Monogrammed Sterling Silver

Written by Blaire Chandler-Wilcox
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The presence of monogrammed sterling silver on a well-set table has long been a symbol of wealth, taste, culture, and style. Along with fine linens, perfect stemware, and delicate china, sterling silver is always a pleasure to behold. As they say, a thing of beauty is a joy forever.

In fact, the older it gets, the more beautiful sterling silver becomes. Vintage silver pieces have a glowing, velvety finish. They appear more refined than hard, brilliant, "newborn" silver. Usage and loving care mellows sterling, making it near golden, and increasingly lovely with every meal.

Vintage monograms, too, are usually--not always, but usually--much more beautiful than contemporary options. Monogramming now can be done in a matter of hours at the local mall. This was not so in days of yore.

19th Century Monograms: The Height of the Art

In centuries gone by, monograms were considered an art form. The design of a monogram could take weeks, the actual engraving of it even longer. In terms of fineness of detail, the finesse of execution, and the perfect symmetry of design, contemporary monogrammed silverware, in most cases, simply cannot compare.

In fact, vintage monogrammed silverware is superior in nearly every way imaginable. American silversmiths in the 19th and early 20th centuries were considered the finest in the world. Their designs influenced decorative arts the globe-over. There are, of course, the silversmith giants like Tiffany and Gorham, but there's also the astonishingly beautiful handiwork of Dominick & Haff, Reed & Barton, Wallace, Kirk Steiff, Towle and others.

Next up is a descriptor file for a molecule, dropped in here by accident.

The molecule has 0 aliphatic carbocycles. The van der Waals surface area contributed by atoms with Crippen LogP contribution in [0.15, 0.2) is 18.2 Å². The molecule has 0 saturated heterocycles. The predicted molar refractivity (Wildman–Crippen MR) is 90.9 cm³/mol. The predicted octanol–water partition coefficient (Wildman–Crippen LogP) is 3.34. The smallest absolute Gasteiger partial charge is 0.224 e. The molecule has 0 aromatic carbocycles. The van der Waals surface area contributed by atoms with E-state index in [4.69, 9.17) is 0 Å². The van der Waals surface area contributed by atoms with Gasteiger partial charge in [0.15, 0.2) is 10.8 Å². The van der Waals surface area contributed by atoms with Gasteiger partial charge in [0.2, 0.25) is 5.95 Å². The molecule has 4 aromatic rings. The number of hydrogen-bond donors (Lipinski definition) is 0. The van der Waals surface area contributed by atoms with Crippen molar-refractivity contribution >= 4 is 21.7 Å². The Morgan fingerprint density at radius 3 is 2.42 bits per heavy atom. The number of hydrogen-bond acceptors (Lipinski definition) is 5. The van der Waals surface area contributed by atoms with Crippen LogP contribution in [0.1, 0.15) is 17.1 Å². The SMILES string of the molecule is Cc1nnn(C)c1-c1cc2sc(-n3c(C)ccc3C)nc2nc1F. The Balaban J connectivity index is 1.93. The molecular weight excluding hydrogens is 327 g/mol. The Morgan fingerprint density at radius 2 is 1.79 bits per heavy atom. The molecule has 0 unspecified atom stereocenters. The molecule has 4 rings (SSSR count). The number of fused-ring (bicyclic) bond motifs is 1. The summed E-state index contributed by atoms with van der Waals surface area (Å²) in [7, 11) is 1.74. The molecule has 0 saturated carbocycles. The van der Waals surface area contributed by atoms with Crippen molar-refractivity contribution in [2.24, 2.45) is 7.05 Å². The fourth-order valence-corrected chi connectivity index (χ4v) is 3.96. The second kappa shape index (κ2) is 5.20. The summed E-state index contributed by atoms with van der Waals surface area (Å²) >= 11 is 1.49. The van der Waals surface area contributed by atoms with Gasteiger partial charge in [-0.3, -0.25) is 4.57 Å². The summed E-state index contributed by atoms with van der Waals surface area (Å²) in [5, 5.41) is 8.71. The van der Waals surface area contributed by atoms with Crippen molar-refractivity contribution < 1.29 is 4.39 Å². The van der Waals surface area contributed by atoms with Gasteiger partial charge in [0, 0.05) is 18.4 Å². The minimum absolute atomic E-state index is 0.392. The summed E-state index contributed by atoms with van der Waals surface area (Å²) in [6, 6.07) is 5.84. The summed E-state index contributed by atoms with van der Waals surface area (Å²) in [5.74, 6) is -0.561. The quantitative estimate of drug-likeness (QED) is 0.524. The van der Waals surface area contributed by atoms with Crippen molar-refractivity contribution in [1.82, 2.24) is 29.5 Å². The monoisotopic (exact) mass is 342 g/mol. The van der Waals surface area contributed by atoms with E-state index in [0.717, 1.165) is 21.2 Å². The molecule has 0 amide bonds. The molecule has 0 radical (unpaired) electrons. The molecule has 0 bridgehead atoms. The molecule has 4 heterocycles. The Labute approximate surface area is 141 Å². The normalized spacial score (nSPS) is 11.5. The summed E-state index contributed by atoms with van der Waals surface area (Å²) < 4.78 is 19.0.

In fact, many people now are choosing to invest in complete sets of vintage monogrammed silver rather than new. More to the point, they are often selecting sets bearing monograms which have nothing to do with their own family names. While some people have vintage monograms removed (a practice deeply frowned upon by historians and silversmith purists,) many feel the artistry and craftsmanship of pattern design, the heavier weight of vintage silver, and the perfection of the monogram motif itself, makes the "wrong" initials a mute point.

Monogrammed Sterling: Eclectic Delights

Another trend in monogrammed silver collection is the piece by piece selection of individual knives, forks and spoons, all bearing different monograms, in different patterns, from different manufacturers. This type of collection is considered appropriate for both casual everyday dining, and for semi-formal dinners. Collections like these make every serving piece also a conversation piece.

If this type of collection is appealing to you, style advisors recommend some general collecting guidelines. Though the point of a collection like this is its wide variety, you do want some sense of continuity. Decide whether you like "heavier" or "lighter" patterns; streamlined designs or those that are more ornate. Perhaps one wants to collect every kind of rose and floral pattern. Or those that feature long, elegant, art-deco lines. Regardless, within your chosen category, go wild. The result will be an impressive collection that is delightful to the eye, heavy in the hand, and, well, a joy forever.

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